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CalPERS terminates contracts, cuts benefits for defunct public agency

CalPERS voted Wednesday to terminate its contract with the East San Gabriel Valley Human Services Consortium after the consortium failed to make its full required contributions to the retirement system.

The consortium, which provided job training services to local residents and inmates incarcerated by the Los Angeles County Sheriff's Department, closed in 2014. Since August 2015, the agency has failed to pay its unfunded actuarial liability, currently $406,345, according to a CalPERS news release.

If the consortium does not pay its termination liability of roughly $19.3 million, CalPERS law requires that pension benefits be reduced by roughly 63% for 191 of the consortium's employees on July 1 and by 24% for six employees who were hired after 2013 when pension reform went into effect, according to the release. The $19.3 million would fully cover the workers' current and future pension benefits.

"The (CalPERS) board was forced to make this painful decision after East San Gabriel Valley failed to stand by its contractual obligations despite repeated and numerous attempts by CalPERS to avoid this terrible situation," said Rob Feckner, president of the CalPERS board of administration, in the release. "Cutting benefits to retirees is truly the last step we want to take, but our employers must uphold their obligations and keep the promises that they made to their employees. We have a fiduciary responsibility to protect the long-term future of all beneficiaries and the fund."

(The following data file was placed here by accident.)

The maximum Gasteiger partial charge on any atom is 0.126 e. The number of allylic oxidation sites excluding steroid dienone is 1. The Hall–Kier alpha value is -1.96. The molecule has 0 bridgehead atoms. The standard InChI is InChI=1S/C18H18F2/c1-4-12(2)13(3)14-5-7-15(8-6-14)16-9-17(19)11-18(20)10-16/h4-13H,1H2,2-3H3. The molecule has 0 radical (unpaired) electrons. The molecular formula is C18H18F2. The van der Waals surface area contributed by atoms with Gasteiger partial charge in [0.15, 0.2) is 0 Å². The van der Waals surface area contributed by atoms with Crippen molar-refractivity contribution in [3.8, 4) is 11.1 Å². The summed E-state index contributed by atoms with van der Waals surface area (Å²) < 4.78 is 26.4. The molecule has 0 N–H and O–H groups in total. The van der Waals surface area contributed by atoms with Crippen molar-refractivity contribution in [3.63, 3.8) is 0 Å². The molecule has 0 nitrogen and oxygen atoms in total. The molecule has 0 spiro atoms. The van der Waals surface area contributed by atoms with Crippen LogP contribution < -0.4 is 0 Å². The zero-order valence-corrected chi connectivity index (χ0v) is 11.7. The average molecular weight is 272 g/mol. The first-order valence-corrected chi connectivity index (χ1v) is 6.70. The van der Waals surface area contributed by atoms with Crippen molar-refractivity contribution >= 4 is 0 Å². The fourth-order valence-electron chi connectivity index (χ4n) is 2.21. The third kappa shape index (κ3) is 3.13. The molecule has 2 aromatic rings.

CalPERS had asked the cities that formed the agency known locally as LA Works — Azusa, Covina, Glendora and West Covina — to pay the debt to the retirement plan, but they declined, pointing to the lack of a legal obligation.

If the cities do end up taking over the entity's debt within 60 days, the retirees would avoid the reduction, according to CalPERS' action Wednesday.

That's what retirees will ask representatives of those communities on the agency's board, which was set to meet later Wednesday, said Sandra Meza, who stands to lose much of her $3,300 monthly pension. They will appeal to the cities to at least pay the current bill to give them more time to come up with a plan, she said.

"We only had two months notice," Ms. Meza said. "We need to regroup and consider which path to take."

Around a million employees in more than 1,000 government units, towns, school districts and municipal authorities are all covered by the $311 billion California Public Employees' Retirement System, and contribute to the pension fund.

In November, Sacramento-based CalPERS reduced pension benefits for five Loyalton city workers after the city failed to pay the full cost of covering the workers' pensions.

Bloomberg contributed to this story.